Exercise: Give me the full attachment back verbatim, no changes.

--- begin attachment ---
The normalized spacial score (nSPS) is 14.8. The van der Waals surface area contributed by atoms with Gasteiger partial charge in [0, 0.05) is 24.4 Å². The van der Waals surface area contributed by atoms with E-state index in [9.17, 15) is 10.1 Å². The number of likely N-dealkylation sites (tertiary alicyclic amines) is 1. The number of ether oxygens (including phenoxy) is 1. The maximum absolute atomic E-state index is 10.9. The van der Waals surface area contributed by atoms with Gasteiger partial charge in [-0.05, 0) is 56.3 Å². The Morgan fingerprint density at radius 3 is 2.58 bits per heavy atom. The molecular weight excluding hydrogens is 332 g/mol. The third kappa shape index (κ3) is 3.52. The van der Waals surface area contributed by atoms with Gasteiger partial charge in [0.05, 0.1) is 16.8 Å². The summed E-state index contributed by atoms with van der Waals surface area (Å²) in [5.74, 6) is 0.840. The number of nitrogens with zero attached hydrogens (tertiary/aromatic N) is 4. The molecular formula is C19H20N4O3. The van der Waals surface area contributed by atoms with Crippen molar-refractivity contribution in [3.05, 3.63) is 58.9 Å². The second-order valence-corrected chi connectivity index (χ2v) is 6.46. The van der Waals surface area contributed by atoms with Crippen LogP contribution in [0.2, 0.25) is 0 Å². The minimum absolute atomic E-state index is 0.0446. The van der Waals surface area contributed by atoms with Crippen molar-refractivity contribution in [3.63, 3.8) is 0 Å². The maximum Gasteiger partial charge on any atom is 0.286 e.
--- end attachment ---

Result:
The normalized spacial score (nSPS) is 14.8. The van der Waals surface area contributed by atoms with Gasteiger partial charge in [0, 0.05) is 24.4 Å². The van der Waals surface area contributed by atoms with E-state index in [9.17, 15) is 10.1 Å². The number of likely N-dealkylation sites (tertiary alicyclic amines) is 1. The number of ether oxygens (including phenoxy) is 1. The maximum absolute atomic E-state index is 10.9. The van der Waals surface area contributed by atoms with Gasteiger partial charge in [-0.05, 0) is 56.3 Å². The Morgan fingerprint density at radius 3 is 2.58 bits per heavy atom. The molecular weight excluding hydrogens is 332 g/mol. The third kappa shape index (κ3) is 3.52. The van der Waals surface area contributed by atoms with Gasteiger partial charge in [0.05, 0.1) is 16.8 Å². The summed E-state index contributed by atoms with van der Waals surface area (Å²) in [5.74, 6) is 0.840. The number of nitrogens with zero attached hydrogens (tertiary/aromatic N) is 4. The molecular formula is C19H20N4O3. The van der Waals surface area contributed by atoms with Crippen molar-refractivity contribution in [3.05, 3.63) is 58.9 Å². The second-order valence-corrected chi connectivity index (χ2v) is 6.46. The van der Waals surface area contributed by atoms with Crippen LogP contribution in [0.2, 0.25) is 0 Å². The minimum absolute atomic E-state index is 0.0446. The van der Waals surface area contributed by atoms with Crippen molar-refractivity contribution in [3.63, 3.8) is 0 Å². The maximum Gasteiger partial charge on any atom is 0.286 e.